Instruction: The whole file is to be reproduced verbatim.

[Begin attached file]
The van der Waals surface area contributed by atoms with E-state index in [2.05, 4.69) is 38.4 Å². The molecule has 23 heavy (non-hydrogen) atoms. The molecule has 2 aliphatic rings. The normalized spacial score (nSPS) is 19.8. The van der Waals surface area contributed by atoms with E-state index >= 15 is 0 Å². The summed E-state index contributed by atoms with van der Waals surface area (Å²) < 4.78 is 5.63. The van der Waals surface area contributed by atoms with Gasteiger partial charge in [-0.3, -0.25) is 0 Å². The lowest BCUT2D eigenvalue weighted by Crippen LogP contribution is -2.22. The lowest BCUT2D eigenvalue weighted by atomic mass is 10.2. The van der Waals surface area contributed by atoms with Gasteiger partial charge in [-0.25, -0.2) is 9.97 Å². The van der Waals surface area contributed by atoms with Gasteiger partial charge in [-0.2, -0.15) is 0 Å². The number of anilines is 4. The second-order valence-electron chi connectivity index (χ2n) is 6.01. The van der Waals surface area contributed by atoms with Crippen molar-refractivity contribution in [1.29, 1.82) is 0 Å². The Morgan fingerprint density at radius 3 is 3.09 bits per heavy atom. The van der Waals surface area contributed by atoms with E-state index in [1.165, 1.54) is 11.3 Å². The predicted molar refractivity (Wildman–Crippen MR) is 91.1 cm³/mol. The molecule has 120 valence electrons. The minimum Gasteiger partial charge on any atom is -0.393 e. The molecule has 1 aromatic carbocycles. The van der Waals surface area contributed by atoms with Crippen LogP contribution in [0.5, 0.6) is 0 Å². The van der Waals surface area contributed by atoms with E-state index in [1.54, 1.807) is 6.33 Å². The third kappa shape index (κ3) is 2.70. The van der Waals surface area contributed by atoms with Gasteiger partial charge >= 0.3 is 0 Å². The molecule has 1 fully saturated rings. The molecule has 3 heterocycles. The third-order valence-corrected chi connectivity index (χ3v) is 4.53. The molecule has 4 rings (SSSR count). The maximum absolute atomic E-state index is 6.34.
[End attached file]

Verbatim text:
The van der Waals surface area contributed by atoms with E-state index in [2.05, 4.69) is 38.4 Å². The molecule has 23 heavy (non-hydrogen) atoms. The molecule has 2 aliphatic rings. The normalized spacial score (nSPS) is 19.8. The van der Waals surface area contributed by atoms with E-state index >= 15 is 0 Å². The summed E-state index contributed by atoms with van der Waals surface area (Å²) < 4.78 is 5.63. The van der Waals surface area contributed by atoms with Gasteiger partial charge in [-0.3, -0.25) is 0 Å². The lowest BCUT2D eigenvalue weighted by Crippen LogP contribution is -2.22. The lowest BCUT2D eigenvalue weighted by atomic mass is 10.2. The van der Waals surface area contributed by atoms with Gasteiger partial charge in [-0.25, -0.2) is 9.97 Å². The van der Waals surface area contributed by atoms with Gasteiger partial charge in [-0.2, -0.15) is 0 Å². The number of anilines is 4. The second-order valence-electron chi connectivity index (χ2n) is 6.01. The van der Waals surface area contributed by atoms with Crippen molar-refractivity contribution in [1.29, 1.82) is 0 Å². The Morgan fingerprint density at radius 3 is 3.09 bits per heavy atom. The van der Waals surface area contributed by atoms with E-state index in [1.165, 1.54) is 11.3 Å². The predicted molar refractivity (Wildman–Crippen MR) is 91.1 cm³/mol. The molecule has 120 valence electrons. The minimum Gasteiger partial charge on any atom is -0.393 e. The molecule has 1 aromatic carbocycles. The van der Waals surface area contributed by atoms with Crippen LogP contribution in [0.5, 0.6) is 0 Å². The van der Waals surface area contributed by atoms with E-state index in [1.54, 1.807) is 6.33 Å². The third kappa shape index (κ3) is 2.70. The van der Waals surface area contributed by atoms with Gasteiger partial charge >= 0.3 is 0 Å². The molecule has 1 fully saturated rings. The molecule has 3 heterocycles. The third-order valence-corrected chi connectivity index (χ3v) is 4.53. The molecule has 4 rings (SSSR count). The maximum absolute atomic E-state index is 6.34.